Snowbirds are people who spend some or all of the cold winter months living in warmer locations. In this article I talk about some of the advantages and disadvantages of of snowbirding.
We rented an apartment in Puerto Vallarta for the Christmas holiday several years ago. Most of the people staying in our building seemed to be Canadians who came regularly to the same condo every year to escape the cold and snow of their country for a month or more. A few were staying the entire winter. Having lived through very cold winters in Montana as a kid, I could definitely see the attraction of lounging by a pool vs shoveling snow from the driveway every day. The woman who picked us up at the airport and gave us our keys to our place was also a Canadian who had come as a snowbird at first and eventually became a fulltime resident. That may account for the percentage of Canadians staying at this particular condo, although I’ve read since that Puerto Vallarta is something of a haven for Canadians seeking warmth.
I know an older couple in Portland, Oregon (where we live) who have a big RV which they drive south to Arizona every winter for a similar reason. They were the first people I can recall using the word “snowbird” to describe this lifestyle. I love the word. It implies a sort of special human species that migrates south every winter like birds do. They fly or drive south and collect, usually at locations where other snowbirds typically congregate, and eventually return north when the weather warms. Of course with birds the northern destination is usually referred to as the summer “breeding grounds” with the southern destination being the “non-breeding grounds”. I suspect that human snowbirds may be breeding more heavily in the warmer southern locations, but I can’t be sure.
We are starting out as snowbirds
When we considered our initial plans for our mobile semi-retirement lifestyle, we decided we’d start out by dipping our toes in the water by travelling for half the year at first, rather than uprooting completely and travelling full-time. Naturally, we chose the cold winter months as our travel months, for the same reason that snowbirds do. So, I guess we are technically snowbirds, at least while we are travelling during the cold part of the year. I’m not sure what the term is for those people who choose to travel to a colder destination during the summer months, heading to Patagonia in June, for example. I guess since snowbirds are avoiding snow, we’ll have to refer to them as “sunbirds”. Eventually we will probably be doing some of our trips to Europe and other Northern hemisphere countries which are more pleasant to visit in the summer. That requires another appellation because we are technically leaving during the nice weather months at home to travel somewhere else during their nice weather months. I guess we are just “travelers” in that instance.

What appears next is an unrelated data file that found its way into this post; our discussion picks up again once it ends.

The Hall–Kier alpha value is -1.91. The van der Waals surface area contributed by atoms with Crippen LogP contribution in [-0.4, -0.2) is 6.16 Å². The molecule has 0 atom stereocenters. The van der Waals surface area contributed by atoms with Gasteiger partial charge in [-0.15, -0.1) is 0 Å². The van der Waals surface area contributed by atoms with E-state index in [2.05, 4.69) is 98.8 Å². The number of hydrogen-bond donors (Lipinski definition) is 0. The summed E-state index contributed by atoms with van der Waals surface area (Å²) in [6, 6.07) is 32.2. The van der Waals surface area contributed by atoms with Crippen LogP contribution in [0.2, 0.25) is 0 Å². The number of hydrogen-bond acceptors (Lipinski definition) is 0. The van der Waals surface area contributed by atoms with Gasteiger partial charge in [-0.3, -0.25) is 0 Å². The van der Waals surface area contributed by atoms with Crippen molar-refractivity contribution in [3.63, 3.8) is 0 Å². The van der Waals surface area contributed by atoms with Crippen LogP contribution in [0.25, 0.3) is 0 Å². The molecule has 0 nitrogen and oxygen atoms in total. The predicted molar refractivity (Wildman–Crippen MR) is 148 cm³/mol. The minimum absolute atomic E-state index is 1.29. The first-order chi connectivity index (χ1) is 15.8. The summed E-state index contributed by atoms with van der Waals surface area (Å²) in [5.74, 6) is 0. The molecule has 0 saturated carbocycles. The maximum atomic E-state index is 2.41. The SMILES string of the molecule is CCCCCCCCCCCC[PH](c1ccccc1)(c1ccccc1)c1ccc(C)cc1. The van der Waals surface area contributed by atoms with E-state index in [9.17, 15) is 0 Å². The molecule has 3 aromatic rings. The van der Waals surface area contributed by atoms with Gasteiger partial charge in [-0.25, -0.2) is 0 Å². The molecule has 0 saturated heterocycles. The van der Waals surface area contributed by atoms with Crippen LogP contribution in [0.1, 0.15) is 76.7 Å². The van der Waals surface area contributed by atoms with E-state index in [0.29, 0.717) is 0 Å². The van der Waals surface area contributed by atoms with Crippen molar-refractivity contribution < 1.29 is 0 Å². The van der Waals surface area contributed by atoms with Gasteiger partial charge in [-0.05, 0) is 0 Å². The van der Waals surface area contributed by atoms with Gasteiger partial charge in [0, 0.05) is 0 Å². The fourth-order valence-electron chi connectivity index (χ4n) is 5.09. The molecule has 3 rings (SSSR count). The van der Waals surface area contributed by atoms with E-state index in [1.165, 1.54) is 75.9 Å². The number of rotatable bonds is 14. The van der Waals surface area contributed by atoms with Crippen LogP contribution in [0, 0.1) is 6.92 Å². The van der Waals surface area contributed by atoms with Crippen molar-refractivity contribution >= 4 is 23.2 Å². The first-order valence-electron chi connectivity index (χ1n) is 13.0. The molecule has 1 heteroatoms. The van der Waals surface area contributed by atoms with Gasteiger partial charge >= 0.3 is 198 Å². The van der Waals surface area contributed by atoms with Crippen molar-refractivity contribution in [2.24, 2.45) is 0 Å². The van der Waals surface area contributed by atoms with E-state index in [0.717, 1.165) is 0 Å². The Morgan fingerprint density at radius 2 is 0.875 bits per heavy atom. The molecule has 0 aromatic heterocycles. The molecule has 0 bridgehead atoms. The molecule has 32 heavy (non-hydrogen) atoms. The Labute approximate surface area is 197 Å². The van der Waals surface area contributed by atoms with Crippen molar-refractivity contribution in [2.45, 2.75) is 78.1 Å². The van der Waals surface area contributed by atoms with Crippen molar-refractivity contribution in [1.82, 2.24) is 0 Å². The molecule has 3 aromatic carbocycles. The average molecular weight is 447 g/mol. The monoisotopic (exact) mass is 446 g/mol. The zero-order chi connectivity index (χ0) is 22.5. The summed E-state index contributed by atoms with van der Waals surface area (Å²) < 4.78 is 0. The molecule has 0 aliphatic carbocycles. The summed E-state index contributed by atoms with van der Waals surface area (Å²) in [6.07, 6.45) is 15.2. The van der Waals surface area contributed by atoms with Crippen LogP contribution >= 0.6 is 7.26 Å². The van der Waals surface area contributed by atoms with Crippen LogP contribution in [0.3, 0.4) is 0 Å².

When we decided to travel during the winter, it hadn’t dawned on me that there are a number of reasons why winter travel can be a huge plus, particularly if you are going to be gone for several months. So, I thought I’d mention some of the advantages and a few of the disadvantages to being a snowbird, aside from the obvious advantage of having much better weather.
Advantage #1: Nothing grows
Well, at least in our area it doesn’t. If you are in the upper half of the U.S. in the winter you probably aren’t going to have to worry much about mowing the lawn, pruning the shrubs, or any gardening activities while you are gone. If we travel during the warm months we have to arrange for someone to maintain our lawns and landscaping for us. Also, if we leave after the leaves have fallen, we can clean the gutters and they will pretty much stay clear until we return in the Spring.
Disadvantage #1: Dealing with snow and ice
This doesn’t really apply to us, but if we were living in an area of the country which receives significant snow or ice buildup on roofs and gutters, we’d need to have someone deal with that while we are gone. In our area, not an issue.
Advantage #2: Heating Savings